Will traffic into and off of the peninsula suffer as a result of the new bike lane? 

Only Time Will Tell

Last week, Charleston City Council voted 7-6 to authorize the conversion of an existing lane of travel across the Ashley River Bridge into a dedicated bicycle lane. The vote was not without suspense as Mayor John Tecklenburg cast the deciding vote in favor of the new bicycle lane, breaking a 6-6 tie. Although the vote was celebrated by bicycle enthusiasts who had long advocated for the lane, there was also strong opposition. The fact that the vote was so close means that the outcome was far from predetermined, and that citizen participation in the process may well have helped sway council members who were on the fence.

As to the Ashley River bike lane debate, I can see both sides. On the one hand, the extremely narrow walkways that the current bridge has on either side are clearly a safety hazard for pedestrians and cyclists alike. We've seen tragedy occur before when cyclists ride on structures not designed to protect them. Such was the case a few years back when a promient physician was killed while riding his bike over the James Island Connector. A driver lost control of his van and ran up onto the sidewalk knocking the driver over the bridge railing, an example of the worst case scenario that can occur to cyclists when drivers are careless.

On the other hand, the Ashley River Bridge is one of the most heavily used arteries into and out of the city, especially during rush hour. Regardless of any traffic study, common sense says that when you reduce an already busy thoroughfare from four lanes to three, heavier traffic and longer driving times will result. Think about anytime you drive on a highway and see a sign that says "lane closed ahead." That sign seldom leads to a one-minute delay in driving time. More often than not, traffic slows to a halt as cars bottleneck from a higher number of lanes to a lower number. For James Island and West Ashley residents who are already suffering from frustratingly long driving times into downtown during the morning and afternoon hours, the loss of an additional lane will surely exacerbate the problem.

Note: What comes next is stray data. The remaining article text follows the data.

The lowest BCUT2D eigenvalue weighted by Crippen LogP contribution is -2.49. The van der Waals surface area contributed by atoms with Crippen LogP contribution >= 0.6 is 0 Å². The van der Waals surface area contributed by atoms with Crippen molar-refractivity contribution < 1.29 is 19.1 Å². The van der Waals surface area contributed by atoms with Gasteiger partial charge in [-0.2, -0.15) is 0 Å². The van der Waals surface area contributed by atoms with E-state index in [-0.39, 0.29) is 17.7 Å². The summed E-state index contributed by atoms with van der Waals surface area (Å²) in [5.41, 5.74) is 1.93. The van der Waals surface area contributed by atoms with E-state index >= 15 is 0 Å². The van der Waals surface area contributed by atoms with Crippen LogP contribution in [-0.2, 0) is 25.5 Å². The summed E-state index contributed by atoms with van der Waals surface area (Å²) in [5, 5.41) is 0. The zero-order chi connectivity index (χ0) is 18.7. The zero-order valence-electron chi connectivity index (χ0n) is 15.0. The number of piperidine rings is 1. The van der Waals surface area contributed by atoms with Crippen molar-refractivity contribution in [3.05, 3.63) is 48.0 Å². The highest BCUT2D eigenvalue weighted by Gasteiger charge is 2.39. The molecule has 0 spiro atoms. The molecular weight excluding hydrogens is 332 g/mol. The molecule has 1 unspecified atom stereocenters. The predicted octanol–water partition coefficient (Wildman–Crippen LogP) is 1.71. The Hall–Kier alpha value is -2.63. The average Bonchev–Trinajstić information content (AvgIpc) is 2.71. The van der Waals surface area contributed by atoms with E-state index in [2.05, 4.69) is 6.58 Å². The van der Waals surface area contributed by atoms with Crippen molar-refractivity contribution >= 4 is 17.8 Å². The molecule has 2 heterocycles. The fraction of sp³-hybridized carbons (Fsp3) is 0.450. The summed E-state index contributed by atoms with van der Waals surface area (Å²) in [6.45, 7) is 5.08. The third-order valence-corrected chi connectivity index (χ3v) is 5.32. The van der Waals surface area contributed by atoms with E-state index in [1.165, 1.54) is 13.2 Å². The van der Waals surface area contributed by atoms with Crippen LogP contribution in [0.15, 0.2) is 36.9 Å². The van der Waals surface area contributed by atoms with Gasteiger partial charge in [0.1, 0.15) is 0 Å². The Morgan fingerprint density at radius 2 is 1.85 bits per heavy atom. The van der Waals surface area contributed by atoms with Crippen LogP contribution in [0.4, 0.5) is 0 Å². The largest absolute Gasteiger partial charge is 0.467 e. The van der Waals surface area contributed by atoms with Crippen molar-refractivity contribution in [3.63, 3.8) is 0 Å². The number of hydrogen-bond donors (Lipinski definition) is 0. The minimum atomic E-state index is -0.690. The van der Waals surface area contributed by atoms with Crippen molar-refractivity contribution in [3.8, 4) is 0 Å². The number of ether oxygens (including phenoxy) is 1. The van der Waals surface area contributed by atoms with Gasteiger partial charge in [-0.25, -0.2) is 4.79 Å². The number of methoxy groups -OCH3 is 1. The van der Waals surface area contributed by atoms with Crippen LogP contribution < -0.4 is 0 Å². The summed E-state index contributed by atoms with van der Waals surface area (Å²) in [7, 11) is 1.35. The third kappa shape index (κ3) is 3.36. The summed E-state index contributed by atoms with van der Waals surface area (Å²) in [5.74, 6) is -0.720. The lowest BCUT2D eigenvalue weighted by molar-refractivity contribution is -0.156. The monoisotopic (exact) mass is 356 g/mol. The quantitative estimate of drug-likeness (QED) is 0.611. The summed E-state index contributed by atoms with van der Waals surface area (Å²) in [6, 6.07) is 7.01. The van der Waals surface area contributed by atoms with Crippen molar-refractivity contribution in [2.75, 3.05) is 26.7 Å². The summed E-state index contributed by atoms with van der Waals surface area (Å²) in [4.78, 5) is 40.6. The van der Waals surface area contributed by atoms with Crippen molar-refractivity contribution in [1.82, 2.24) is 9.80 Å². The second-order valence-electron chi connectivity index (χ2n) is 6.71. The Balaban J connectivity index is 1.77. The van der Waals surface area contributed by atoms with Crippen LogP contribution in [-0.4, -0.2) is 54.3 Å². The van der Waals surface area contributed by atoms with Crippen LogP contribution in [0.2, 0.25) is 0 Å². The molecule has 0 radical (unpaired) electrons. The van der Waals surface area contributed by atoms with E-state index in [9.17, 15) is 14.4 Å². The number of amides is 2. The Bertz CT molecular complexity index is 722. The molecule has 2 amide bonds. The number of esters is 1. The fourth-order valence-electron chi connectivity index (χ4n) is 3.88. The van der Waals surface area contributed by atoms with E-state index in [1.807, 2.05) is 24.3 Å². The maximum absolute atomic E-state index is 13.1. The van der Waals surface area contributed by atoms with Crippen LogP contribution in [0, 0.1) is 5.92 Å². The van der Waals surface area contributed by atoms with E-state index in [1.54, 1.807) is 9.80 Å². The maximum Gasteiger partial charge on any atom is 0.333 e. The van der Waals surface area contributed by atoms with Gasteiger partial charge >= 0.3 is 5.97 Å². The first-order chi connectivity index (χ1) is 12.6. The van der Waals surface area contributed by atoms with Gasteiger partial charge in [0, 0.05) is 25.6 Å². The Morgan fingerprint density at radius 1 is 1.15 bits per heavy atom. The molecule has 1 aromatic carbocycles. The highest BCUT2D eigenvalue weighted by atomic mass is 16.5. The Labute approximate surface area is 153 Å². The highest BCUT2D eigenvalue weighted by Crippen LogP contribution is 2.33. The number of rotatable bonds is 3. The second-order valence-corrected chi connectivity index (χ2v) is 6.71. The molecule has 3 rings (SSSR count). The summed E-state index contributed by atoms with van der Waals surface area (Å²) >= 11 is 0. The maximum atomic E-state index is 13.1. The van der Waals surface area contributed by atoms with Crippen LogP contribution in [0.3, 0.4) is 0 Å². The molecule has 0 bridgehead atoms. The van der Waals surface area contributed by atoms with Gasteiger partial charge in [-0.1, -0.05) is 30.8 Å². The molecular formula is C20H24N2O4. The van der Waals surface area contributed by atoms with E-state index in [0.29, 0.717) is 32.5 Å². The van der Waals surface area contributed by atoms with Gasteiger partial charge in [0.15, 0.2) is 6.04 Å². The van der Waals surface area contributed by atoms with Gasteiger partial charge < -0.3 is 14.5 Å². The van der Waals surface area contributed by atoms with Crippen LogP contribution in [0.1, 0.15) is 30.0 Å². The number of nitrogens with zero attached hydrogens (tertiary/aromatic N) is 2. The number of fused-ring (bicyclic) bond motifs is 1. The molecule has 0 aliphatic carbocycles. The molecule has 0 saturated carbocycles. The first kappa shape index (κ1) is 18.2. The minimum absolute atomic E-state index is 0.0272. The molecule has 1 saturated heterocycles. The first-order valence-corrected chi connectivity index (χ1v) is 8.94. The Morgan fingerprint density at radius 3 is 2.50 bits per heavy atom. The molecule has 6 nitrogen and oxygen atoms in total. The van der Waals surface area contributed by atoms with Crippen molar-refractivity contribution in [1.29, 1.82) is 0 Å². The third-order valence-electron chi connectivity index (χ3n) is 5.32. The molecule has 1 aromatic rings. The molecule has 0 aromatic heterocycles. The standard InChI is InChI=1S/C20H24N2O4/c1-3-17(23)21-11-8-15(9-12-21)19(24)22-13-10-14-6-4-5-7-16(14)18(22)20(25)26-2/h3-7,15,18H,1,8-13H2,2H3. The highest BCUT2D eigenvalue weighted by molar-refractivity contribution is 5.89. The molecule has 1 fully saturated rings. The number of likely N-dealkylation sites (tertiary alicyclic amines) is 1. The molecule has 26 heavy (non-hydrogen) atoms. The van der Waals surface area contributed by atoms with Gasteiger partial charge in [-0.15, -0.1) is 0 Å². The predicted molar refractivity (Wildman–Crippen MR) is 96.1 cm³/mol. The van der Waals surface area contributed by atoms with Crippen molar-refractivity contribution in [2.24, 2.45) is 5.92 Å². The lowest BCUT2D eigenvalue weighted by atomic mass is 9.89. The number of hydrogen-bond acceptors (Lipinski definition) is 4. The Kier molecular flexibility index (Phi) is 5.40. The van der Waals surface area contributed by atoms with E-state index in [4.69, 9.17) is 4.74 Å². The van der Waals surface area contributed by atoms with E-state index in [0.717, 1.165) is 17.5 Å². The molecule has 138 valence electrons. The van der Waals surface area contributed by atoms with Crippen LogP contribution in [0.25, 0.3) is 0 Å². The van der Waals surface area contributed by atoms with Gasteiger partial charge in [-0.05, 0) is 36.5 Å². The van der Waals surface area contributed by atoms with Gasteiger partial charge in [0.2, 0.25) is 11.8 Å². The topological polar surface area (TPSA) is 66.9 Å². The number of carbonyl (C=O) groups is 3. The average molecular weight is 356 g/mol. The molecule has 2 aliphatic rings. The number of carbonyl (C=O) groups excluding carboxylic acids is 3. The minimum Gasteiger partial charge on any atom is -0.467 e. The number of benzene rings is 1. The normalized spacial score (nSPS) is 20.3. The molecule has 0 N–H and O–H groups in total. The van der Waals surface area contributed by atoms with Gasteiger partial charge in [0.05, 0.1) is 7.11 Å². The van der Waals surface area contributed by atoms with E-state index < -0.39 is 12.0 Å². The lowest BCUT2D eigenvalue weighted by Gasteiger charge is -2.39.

It is laudable to aspire to become a more bike-friendly city, but permanently dedicating a traffic lane which was formally used for cars seems disproportionate to the actual number of cyclists who will use the lane. Thousands of vehicles cross the Ashley River Bridge on any given day. On a similarly busy biking day, would the bike lane accommodate even 100 bicycles? If not, drivers may have the same reaction given to a single sailboat leisurely crossing the Ashley River during rush hour, causing the drawbridge to go up. Is that one leisure boater's need to cross this portion of the river, during a heavily-congested hour, more important than the hundreds of drivers who may be late, simply because someone wanted to go on a boating trip?

City Council certainly considered both side of this issue, and accordingly all of the citizens and groups which participated in the process should feel that their input definitely mattered. Hopefully the bicycle lane, when completed, does not prove the opponents correct by making an already bad traffic situation even worse.

Dwayne Green is an attorney practicing in downtown Charleston. He is the former Assistant Corporate Counsel for the City of Charleston and a past chair of the Charleston Board of Architectural Review.


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